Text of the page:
"Ghislaine is just the most rocking babe I’ve ever met," said Mr. Chatwal. "She blew up a tank. That is amazing. After that, my perception of her completely changed. I said, ‘You have to be the coolest person alive.’"

Mr. Chatwal said he had recently split up with his girlfriend, a Victoria’s Secret model from the Caribbean named Teresa Lourenco.

"I think we may get back together, but who knows?" he said.

I knew he’d dated lots of women; I asked what his favorite nationality was.

"Brazilian," he said. "It’s not just the fact that they’re beautiful, it’s the whole vibe—the language itself drips sexuality. It’s Italian squared."

Since I had an international playboy sitting right in front of me, I decided to take advantage of the fact and started rattling off nationalities.

"Russian women are sort of deal-makers; they are the smartest business people I’ve met," he said. "Indian women talk about marriage and kids before they’ve had the first date. British women … I’ve never met women who act so civilized but are so crazy—the craziest bunch of women I’ve ever met. Just nuts. Real mental.

"I’ve been around the world," he said. "The best thing about French women is the way they speak English. That accent is awesome. But they’re slightly pretentious, snobs. But when you get to know them, they become quite cute and cuddly."

Manhattan women?

"Very calculating," he said. "They’ll do their homework before, and everything is about what’s in it for them. You can rarely relax."

Always unsatisfied, right? I asked.

"Completely," he said. "Whether it’s sexually or socially, they’re just driven. When you talk to them, they never look at you in the eye; they’re kind of looking over the shoulder—who else is in the room? Like you’re the stepping stone to the next bigger and better thing."

He said he sees himself settling down with a Caribbean woman or someone from the Far East, where, he said, "they have sort of a traditional sense of understanding what a woman’s duty is, and what a man’s duty is, to be in a relationship together. If you date a woman from Manhattan, you feel like the woman in the relationship."

Last year, he bought a John Galliano dress for $26,000 at an AIDS benefit auction; Mr. Galliano had been commissioned by Vogue editor Anna Wintour to design the dress with a Moulin Rouge theme.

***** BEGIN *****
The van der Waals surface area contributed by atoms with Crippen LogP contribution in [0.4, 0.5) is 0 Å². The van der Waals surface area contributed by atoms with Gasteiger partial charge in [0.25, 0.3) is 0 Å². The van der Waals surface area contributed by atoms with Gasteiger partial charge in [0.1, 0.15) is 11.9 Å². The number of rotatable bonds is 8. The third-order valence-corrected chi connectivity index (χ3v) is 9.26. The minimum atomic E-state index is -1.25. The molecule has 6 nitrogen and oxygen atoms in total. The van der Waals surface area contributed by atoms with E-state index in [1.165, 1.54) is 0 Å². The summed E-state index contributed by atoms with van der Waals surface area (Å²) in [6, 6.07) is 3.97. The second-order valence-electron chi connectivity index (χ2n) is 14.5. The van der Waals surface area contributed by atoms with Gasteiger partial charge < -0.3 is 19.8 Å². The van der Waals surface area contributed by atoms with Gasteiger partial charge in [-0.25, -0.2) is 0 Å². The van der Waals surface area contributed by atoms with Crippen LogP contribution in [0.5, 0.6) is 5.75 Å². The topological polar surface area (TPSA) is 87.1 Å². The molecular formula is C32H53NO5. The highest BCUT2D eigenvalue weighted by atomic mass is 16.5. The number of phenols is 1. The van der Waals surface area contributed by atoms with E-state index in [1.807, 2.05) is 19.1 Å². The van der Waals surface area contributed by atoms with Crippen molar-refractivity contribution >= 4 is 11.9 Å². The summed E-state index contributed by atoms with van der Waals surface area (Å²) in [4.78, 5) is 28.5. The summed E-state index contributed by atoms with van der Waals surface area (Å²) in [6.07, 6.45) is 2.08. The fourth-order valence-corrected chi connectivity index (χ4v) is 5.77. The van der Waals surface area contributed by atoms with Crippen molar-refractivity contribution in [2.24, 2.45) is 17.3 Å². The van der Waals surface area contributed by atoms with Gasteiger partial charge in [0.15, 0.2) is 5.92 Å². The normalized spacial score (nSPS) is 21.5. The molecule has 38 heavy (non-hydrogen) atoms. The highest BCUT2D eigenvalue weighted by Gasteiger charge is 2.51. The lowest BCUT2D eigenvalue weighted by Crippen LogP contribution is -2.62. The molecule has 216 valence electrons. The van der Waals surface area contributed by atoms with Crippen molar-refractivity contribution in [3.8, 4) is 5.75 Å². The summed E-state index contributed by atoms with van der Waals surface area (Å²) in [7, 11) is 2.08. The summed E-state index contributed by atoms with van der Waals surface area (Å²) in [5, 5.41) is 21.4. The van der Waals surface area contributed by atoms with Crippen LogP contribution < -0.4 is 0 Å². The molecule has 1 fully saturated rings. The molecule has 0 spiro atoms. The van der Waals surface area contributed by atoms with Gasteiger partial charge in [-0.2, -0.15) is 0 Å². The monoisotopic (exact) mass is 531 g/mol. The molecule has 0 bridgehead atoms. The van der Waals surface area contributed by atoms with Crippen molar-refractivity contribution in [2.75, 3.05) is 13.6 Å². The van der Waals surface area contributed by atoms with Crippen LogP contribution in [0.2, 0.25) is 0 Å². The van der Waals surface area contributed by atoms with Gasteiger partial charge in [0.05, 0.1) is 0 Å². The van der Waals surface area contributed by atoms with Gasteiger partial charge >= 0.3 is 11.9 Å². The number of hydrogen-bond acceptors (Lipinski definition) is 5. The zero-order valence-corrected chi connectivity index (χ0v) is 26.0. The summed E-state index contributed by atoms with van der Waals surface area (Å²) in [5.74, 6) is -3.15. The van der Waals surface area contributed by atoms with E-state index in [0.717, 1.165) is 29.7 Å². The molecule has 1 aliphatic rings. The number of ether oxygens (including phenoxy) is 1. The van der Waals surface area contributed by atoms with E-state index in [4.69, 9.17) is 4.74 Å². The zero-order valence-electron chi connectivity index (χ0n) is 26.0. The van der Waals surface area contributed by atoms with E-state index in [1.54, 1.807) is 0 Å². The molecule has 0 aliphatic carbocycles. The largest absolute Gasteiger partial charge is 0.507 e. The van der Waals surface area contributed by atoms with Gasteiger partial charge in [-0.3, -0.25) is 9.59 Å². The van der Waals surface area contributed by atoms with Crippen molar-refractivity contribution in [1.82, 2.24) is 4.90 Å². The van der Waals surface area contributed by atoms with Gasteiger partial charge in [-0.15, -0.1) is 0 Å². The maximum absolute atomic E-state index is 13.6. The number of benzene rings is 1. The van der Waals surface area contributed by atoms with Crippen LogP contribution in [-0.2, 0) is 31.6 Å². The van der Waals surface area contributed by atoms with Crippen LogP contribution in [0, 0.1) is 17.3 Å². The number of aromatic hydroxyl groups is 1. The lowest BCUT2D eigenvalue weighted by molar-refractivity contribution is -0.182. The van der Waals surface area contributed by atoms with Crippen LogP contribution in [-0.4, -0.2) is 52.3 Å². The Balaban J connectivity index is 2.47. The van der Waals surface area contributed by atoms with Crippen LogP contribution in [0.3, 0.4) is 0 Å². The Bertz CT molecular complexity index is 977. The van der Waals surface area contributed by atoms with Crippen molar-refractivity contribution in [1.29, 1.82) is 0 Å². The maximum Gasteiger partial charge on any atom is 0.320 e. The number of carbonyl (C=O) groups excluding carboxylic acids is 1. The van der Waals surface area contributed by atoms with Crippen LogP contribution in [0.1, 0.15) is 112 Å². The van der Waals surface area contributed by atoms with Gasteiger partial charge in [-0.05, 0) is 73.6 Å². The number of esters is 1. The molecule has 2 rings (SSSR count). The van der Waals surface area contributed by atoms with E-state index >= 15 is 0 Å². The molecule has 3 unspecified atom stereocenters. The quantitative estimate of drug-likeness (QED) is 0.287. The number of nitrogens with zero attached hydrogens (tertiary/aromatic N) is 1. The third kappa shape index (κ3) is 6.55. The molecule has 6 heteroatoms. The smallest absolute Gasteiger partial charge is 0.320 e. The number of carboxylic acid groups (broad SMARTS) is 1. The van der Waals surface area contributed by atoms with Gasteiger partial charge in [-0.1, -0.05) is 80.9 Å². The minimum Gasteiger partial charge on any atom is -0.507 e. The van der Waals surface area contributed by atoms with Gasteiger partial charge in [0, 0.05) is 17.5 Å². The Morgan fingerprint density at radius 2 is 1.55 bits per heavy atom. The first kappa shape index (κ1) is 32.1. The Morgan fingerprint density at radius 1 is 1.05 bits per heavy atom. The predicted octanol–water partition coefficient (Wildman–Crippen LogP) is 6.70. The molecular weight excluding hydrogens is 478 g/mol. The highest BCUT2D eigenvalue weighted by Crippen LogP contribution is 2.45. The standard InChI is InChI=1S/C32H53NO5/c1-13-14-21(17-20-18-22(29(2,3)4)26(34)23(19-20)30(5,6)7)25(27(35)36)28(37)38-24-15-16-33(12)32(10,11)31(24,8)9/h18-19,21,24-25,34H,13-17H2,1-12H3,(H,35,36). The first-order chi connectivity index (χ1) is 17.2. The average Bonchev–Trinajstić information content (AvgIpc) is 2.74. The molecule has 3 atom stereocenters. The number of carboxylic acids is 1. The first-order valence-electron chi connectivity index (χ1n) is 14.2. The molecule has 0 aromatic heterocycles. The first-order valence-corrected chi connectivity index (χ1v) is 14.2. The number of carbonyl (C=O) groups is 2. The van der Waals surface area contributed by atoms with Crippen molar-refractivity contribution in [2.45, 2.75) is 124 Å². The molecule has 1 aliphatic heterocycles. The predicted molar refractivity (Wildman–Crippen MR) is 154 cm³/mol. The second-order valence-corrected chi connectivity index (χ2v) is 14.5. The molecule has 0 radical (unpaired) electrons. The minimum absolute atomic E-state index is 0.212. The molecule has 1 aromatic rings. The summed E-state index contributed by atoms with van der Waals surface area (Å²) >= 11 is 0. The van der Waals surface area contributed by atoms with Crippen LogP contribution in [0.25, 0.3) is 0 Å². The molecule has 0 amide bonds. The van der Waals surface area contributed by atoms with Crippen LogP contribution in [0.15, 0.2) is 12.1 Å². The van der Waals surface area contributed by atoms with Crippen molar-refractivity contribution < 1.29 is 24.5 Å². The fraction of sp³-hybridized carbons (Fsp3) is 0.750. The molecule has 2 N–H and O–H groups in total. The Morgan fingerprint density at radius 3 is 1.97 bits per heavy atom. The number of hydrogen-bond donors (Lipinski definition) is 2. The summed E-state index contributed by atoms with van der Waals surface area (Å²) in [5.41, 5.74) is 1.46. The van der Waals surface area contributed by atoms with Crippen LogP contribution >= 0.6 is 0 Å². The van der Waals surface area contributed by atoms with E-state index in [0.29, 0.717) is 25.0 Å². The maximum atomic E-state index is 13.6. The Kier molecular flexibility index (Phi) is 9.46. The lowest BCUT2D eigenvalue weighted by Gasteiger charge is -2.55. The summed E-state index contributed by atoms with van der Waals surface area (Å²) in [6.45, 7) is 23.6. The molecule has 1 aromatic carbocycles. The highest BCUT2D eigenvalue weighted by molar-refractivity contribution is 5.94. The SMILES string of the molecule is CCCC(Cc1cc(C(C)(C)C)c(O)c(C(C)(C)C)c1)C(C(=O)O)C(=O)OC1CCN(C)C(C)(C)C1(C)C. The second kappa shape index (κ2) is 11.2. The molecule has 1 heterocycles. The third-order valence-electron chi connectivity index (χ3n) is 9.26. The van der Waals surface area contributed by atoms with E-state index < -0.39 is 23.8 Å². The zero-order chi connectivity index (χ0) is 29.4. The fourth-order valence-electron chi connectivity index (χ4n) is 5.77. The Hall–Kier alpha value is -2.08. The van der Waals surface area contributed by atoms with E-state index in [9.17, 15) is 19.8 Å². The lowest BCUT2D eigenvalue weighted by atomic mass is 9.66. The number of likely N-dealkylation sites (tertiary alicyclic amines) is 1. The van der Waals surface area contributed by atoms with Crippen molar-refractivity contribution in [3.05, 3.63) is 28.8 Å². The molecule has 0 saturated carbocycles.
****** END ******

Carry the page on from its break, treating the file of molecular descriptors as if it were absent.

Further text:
"I bought it and I was going to give it to the right girl, and I really haven’t found the right girl yet," said Mr. Chatwal. "Probably my wife, I guess. But if things keep going this way, I’ll send it back and tell them to give it to Nicole, she deserves it for her performance. It’s fitted for her, so it’s probably best that she had it."

He told me he thinks Gisele, the Brazilian supermodel whose initial he has tattooed on his arm, is the most beautiful woman in the world. I accompanied him recently to a party being thrown for Gisele by Vogue magazine at the Hôtel Plaza Athénée.

He sat a few feet away from Gisele, leaning forward and facing her. She was wearing a backless sequined mini-dress, soaking up the attention with Helena Christensen and two other models.

"We’re just friends, that’s all," said Gisele. "Vikram’s just a very sweet guy. I’ve known him since I was 17. I’m 22 now. Vikram! I’m talking about you! He’s just Vikram; he’s a funny guy. Look at him! Vikram, I’m explaining you to the world! He’s just a goofy guy—you know Vikram, he’s just … out there, you know what I mean? You never know what he’s thinking. In the clouds. A cool man."

Soon, Vikram left the party with his good buddy Robbie Kravis, the son of billionaire Henry Kravis. They were headed for the Chelsea nightclub Bungalow 8.

Going out at night isn’t always a party for Mr. Chatwal. After Sept. 11, some hooligans threw eggs at him; others have yelled "Osama!" or "Terrorist!" After one Sikh was murdered in the U.S, he had to hire a bodyguard, and his father bought $100,000 worth of newspaper ads supporting the Sikhs and making clear that they weren’t Muslim and had nothing in common with the Taliban.